Home to over 20 million people – and Africa’s second largest city – Egypt’s capital is a fascinating destination with enough to keep a visitor busy for weeks
Affectionately called Umm ad-Dunya, or “The Mother of the World” by locals, Cairo roars with life. Although tourist numbers have fallen dramatically following political upheaval and fears over security at tourist sites, travel to Cairo is currently deemed safe – and the lack of crowds makes visiting its iconic attractions extra-special.
When to go
Spring (March-May) is a great time to visit, with pleasantly warm days and little chance of rain, although temperatures start to climb by May. Don’t miss the Downtown Contemporary Arts Festival, which runs for three weeks in March and April and includes music, theatre, dance and film.
Summer (June-August) is hot and often muggy, with averages of 35C and no rain to cool things down; this is the time locals head to the seaside resorts. Air-conditioning does go some way to help, but you’ll need to keep sightseeing to early mornings and late afternoons.
Autumn (September-October) is temperate, much like spring, with warm days and cool nights. The Cairo International Film Festival takes place in November, and is a star-studded affair celebrating films from “The Hollywood of the Middle East”, as Egypt has long been known, and beyond.
Winter (December-January) has lovely cool days ideal for sightseeing, but bear in mind that at night temperatures can plunge to as little as 8C, so you’ll need to pack warm clothes. Winter is traditionally the high season, but is much less busy than in years gone by.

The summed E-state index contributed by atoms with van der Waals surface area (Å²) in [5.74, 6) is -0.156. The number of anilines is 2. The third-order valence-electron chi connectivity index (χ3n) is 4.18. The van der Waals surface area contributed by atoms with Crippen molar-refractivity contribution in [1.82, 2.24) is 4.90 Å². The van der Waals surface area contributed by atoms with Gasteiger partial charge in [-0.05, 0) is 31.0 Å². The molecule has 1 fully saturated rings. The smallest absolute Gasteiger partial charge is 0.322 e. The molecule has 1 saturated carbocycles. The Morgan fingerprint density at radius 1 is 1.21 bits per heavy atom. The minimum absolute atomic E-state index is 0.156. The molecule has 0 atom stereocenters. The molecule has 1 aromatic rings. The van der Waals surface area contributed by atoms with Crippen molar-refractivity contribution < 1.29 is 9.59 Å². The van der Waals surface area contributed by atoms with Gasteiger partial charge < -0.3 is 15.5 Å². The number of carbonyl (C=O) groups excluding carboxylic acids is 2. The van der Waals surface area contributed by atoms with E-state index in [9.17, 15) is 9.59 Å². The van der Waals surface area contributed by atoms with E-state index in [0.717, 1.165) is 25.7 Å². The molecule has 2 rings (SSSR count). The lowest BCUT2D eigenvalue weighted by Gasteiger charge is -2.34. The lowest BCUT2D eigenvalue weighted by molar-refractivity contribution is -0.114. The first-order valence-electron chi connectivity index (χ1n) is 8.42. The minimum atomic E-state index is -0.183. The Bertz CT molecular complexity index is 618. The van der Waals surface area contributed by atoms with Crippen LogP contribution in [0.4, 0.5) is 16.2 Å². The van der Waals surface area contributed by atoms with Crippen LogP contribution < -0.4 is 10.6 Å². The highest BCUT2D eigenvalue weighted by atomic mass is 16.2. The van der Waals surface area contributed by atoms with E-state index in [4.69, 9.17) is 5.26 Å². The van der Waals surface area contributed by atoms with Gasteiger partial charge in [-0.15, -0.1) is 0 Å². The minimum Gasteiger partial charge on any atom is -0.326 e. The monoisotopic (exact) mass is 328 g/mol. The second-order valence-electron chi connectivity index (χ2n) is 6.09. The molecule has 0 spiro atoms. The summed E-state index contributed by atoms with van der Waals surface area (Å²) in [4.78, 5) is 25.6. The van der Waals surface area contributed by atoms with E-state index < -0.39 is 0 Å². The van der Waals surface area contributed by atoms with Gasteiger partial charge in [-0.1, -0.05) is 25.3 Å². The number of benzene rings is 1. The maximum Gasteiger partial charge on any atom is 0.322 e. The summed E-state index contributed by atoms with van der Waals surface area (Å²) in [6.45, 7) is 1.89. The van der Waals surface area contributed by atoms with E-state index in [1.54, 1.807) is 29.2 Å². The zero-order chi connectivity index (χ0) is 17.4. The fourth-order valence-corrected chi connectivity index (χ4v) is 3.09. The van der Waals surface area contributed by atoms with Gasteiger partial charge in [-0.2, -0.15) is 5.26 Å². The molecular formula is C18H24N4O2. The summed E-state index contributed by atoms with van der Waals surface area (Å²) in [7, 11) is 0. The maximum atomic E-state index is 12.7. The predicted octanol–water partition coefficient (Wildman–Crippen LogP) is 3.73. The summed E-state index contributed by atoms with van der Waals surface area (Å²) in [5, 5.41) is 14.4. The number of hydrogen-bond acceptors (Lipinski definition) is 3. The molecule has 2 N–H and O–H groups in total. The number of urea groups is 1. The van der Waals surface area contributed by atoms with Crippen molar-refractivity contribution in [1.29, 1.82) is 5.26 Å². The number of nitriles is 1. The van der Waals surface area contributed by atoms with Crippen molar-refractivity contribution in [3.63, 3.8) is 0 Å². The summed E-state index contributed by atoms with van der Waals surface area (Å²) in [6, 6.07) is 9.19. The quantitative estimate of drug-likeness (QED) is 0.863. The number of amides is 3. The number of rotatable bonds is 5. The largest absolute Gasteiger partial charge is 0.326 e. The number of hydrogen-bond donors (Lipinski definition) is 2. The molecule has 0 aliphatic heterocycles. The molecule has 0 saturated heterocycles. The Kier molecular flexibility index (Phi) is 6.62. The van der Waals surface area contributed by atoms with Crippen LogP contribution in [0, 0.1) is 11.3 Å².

Don’t even think about driving or cycling – traffic in Cairo is chaotic, congested and dangerous for the uninitiated. Buses are overcrowded too, and difficult to navigate. Instead, hop into a taxi; as well as traditional cabs, Uber operates in Cairo. The city also has a modern, air-conditioned metro that is efficient and affordable and covers many of the major sites. Escorted tours – with a guide and transport included – are also a popular way to sightsee, especially for sites like the Giza Pyramids.
For more details on transport options, see our Getting around Cairo page.
Giza Pyramid Complex
A visit to Cairo isn’t complete without a trip to the Giza pyramid complex, set on the southwestern outskirts of the city. The largest of the three pyramids found here, the Great Pyramid of Giza, is one of the seven ancient wonders of the world – and the only one still intact. Here too is the iconic Great Sphinx, a limestone sculpture depicting a mythical creature with the body of a lion and the head of a human.
Egyptian Museum of Antiquities
Crammed with artefacts including papyrus fragments, jewellery and ancient coins as well as sarcophagi (stone coffins), carvings, statues and mummies, this museum is probably most famous for housing treasures from the tomb of Tutankhamun, including his magnificent funeral mask.
The Citadel of Cairo
Built on a limestone outcrop at the end of the 12th century, the Citadel’s original purpose was to protect Cairo against the Crusaders; after that it became the residence of the country’s rulers until the 1870s. Also on this site (and visible from afar too) is the grand Mosque of Muhammad Ali, and there are several smaller mosques and four museums here too. The views are outstanding.
The Hanging Church
So-called because of its location above two Roman gates (its official name is Saint Mary’s Coptic Orthodox Church), this ornate church is the one of the oldest in Egypt. Accessible up 29 steps (it’s also known as the Staircase Church), the roof is in the shape of an upturned Noah’s Ark, and the interior has the kind of intricate geometric patterning more commonly seen in mosques, with 13 pillars representing Christ and his disciples.
Islamic Art Museum